Jerry Paper Creates Existential Grooves on ‘Like a Baby’< < Back to
L.A.’s Lucas Nathan, known professionally by his pseudonym Jerry Paper, covers ripe psychological territory on his latest, Like a Baby, spinning together characters from the ethereal threads of masterfully placed grooves, whimsical instrumentation, and simple imagery.
On the album, Nathan draws on the seemingly disparate soundscapes of Steely Dan; the dreamy, intricate Japanese electronic music like that of Shigeo Shekito and Haroumi Hosono; and psychedelia-infused samba à la Erasmos Carlos or Gilberto Gil.
Opener “Your Cocoon” turns an empathetic, if desperate, eye to someone anchored in the murky, ever-incriminating waters of the self. Like someone walking out of a Donald Fagen production, Nathan’s subject has “decided it all too soon/rolling joints, it’s not even noon,” all to the indifferent, yet sonically captivating rhythm of jazzy synthesizers and lightweight percussion.
The spirit of L.A.’s innumerable islands of shopping centers permeate the record, perhaps most obviously in the album’s language of receipts, swap meets, and cereal aisles, but more importantly in its uncluttered, appetizing array of soundscapes. Music plays a big part in the American shopping experience, and if only we were treated to something as cerebrally excavatable as Like a Baby while we picked out our toothpaste and bunches of bananas.
“Grey Area,” to which Natalie Mering (Weyes Blood) provides empyrean vocals to, is not only an atmospheric observation on “this big boy world,” it’s also a mutated orchestral pop song, akin to Burt Bacharach meeting neoplasticism. The song feels emotionally familiar, made up of nebulous observations paired with paradoxically precise simple instrumentation. “Grey Area” folds into the squirming, weightless lounge sounds of “A Moment,” an uptick experiment in Nathan’s penchant for expertly executed auditory constraint. The song’s starts and stops serve as its kinetic energy, creating a scrumptious buoyancy.
Nathan’s Stones Throw Records labelmate, Mild High Club’s Alex Brettin, makes a cameo on “Did I Buy It,” a restrained, breezy testament to “thinking about the big stuff.” Nathan mentions “money and misery,” in particular, as well as “the end times,” but speculation on these subjects aren’t enough to make it possible to wave to his friend Mary — in her new suit, yet – because his arms are too weighed down with shopping bags full of things he can’t take back.
“My God,” a single that Stones Throw released via a brilliantly absurd video directed by artist Steve Smith last month, might be the penultimate moment of Like a Baby. In it, Nathan weaves together a woebegone universe whose higher power not only exists behind a desk cluttered with Their personal mementos, but literally weighs the worth of each of its creations by their financial wealth.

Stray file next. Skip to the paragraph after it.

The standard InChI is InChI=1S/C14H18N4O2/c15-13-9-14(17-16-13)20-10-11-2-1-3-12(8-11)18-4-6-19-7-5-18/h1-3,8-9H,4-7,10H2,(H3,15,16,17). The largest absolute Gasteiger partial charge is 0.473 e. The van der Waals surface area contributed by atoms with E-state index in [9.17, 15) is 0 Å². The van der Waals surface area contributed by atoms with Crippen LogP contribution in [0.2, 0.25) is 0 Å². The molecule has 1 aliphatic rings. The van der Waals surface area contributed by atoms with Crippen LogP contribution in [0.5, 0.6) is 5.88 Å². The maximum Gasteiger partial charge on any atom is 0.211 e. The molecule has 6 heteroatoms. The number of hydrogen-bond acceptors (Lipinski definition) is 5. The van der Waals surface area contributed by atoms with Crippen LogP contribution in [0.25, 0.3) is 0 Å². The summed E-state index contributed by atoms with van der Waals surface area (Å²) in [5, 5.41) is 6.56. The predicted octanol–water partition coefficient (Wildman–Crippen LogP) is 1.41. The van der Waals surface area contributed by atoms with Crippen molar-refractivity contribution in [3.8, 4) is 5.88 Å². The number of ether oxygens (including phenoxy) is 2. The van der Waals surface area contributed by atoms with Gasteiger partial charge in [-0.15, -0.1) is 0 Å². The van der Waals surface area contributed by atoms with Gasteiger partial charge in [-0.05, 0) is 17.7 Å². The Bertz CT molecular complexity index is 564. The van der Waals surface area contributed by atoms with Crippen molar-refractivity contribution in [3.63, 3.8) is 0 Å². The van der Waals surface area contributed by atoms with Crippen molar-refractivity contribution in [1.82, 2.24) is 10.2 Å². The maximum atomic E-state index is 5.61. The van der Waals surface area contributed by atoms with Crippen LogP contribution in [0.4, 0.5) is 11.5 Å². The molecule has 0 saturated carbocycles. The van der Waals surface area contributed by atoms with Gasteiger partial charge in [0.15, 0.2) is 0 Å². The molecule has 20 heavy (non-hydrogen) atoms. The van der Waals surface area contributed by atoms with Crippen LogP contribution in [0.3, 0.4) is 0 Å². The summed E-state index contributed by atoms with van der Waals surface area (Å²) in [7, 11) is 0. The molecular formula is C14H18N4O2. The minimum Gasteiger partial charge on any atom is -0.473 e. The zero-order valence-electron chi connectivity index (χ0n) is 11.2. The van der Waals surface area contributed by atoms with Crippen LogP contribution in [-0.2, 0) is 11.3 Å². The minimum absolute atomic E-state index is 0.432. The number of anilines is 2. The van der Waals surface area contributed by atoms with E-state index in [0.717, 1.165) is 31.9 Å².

“Bury me with my receipts, my history in transactions/calculate the cost of my life/down to a single cent/we’ll see how my life went/and when I cross through those pearly gates I’ll toss/all of my paychecks at the feet of my God,” Nathan vocalizes in a tone not unlike the dampened horns that provide his vaguely tropical accompaniment on the song.
The album ends with “More Bad News,” a stripped down, syrupy conclusion in which the song’s protagonist finds themselves making a trip to the pharmacy after hearing “bad news” on the radio, leaving their phone at home because it “feels healthier.” In the end, they simply turn off the radio, left with only their immediate reality.
Like a Baby comments on and works within the confines of our immediate reality – of shopping centers and pay stubs and cars — all symbols of concepts that may or may not exist in the same way our breath enters and exits our lungs. The album is a commentary on the finite versus the infinite; what we see as the background versus the foreground; the reality of our surroundings versus the way in which we choose to perceive them. But it’s also just a really catchy batch of pop songs that stick with you as you’re driving your car, buying your groceries, and pondering the very nature of your existence.
“Like a Baby” is out October 12 via Stones Throw Records. Listen to WOUB’s interview with Nathan about his most recent single, “My God,” embedded above.